How to Repair Leaking Concrete Deck
Libbie, a handy woman hailing from Port Alberni, British Columbia, Canada - our northern ally - emailed me with a great message. Read it for yourself:
Love your videos: I am a pensioner (gal) with limited physical ability ~ BUT ~ consider myself able to do a lot of handy work, the house (1967) has a concrete deck on the second floor (! yes) and I have water ingress issues into the garage area below (through the joists I think) via one minor crack on the surface and crumbling flashing at the edge of the deck. This seems to occur when the snow melts on the deck (yes, I have gone out in the middle of the night to brush the *#*# white stuff off!)
I need to know if I have to inject silicone into the cracks (some approx. 12" deep) and then use a hydrolic cement patch product. I do not have the $ to remove the cement and replace with a wooden deck: I live in a rainforest area. Help me OBeWan! I LOVE your website and concise way of teaching. Thank you so much."
Libbe, the LAST thing I would inject in that crack is silicone.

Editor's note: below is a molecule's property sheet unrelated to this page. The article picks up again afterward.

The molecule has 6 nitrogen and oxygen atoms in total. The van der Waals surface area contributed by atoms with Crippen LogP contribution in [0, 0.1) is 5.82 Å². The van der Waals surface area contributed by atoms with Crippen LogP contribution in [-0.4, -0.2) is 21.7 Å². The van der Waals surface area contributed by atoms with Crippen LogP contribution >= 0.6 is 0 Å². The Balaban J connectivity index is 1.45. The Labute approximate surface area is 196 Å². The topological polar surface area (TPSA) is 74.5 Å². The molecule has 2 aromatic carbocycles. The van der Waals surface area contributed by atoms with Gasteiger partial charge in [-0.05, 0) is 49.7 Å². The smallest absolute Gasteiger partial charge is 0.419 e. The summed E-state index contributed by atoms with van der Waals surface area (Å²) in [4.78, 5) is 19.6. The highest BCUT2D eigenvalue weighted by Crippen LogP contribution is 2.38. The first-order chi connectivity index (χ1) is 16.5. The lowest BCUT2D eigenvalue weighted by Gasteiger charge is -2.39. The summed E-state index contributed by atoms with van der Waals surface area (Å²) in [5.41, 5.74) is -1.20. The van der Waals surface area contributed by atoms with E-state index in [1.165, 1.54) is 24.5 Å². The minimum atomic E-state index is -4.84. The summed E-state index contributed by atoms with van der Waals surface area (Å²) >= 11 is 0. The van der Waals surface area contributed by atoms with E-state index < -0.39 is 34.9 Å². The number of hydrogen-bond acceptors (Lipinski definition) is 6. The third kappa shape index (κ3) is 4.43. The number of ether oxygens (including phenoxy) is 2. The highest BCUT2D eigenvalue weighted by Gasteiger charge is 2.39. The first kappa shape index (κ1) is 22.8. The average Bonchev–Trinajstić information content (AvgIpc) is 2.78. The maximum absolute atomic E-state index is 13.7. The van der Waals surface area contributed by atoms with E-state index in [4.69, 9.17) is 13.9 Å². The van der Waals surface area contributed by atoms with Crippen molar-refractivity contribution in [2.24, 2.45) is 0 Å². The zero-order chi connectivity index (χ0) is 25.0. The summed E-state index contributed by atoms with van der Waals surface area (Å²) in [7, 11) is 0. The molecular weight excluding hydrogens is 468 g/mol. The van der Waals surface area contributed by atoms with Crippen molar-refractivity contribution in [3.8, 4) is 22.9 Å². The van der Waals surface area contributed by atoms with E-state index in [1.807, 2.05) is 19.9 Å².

I've written extensively in the past about EPOXY injection materials for concrete cracks.
Type: CONCRETE EPOXY CRACK INJECTION into my search engine.
To get these magic products to work, you need to make sure the crack is wide enough to accept the material. Hairline cracks don't play well with the epoxy injection materials. The epoxy manufacturers will tell you the MINIMUM crack width.
There are MANY epoxies to choose from.
Now, here's another option, and this one may push your personal handy envelope.
After you've repaired the crack, what about putting an asphaltic membrane on the concrete and then pouring a 1-inch concrete overlay on the deck to ENSURE you now have great positive drainage away from the house?
Type: concrete overlay into my search engine and read all my past work on this topic.
Think about it.....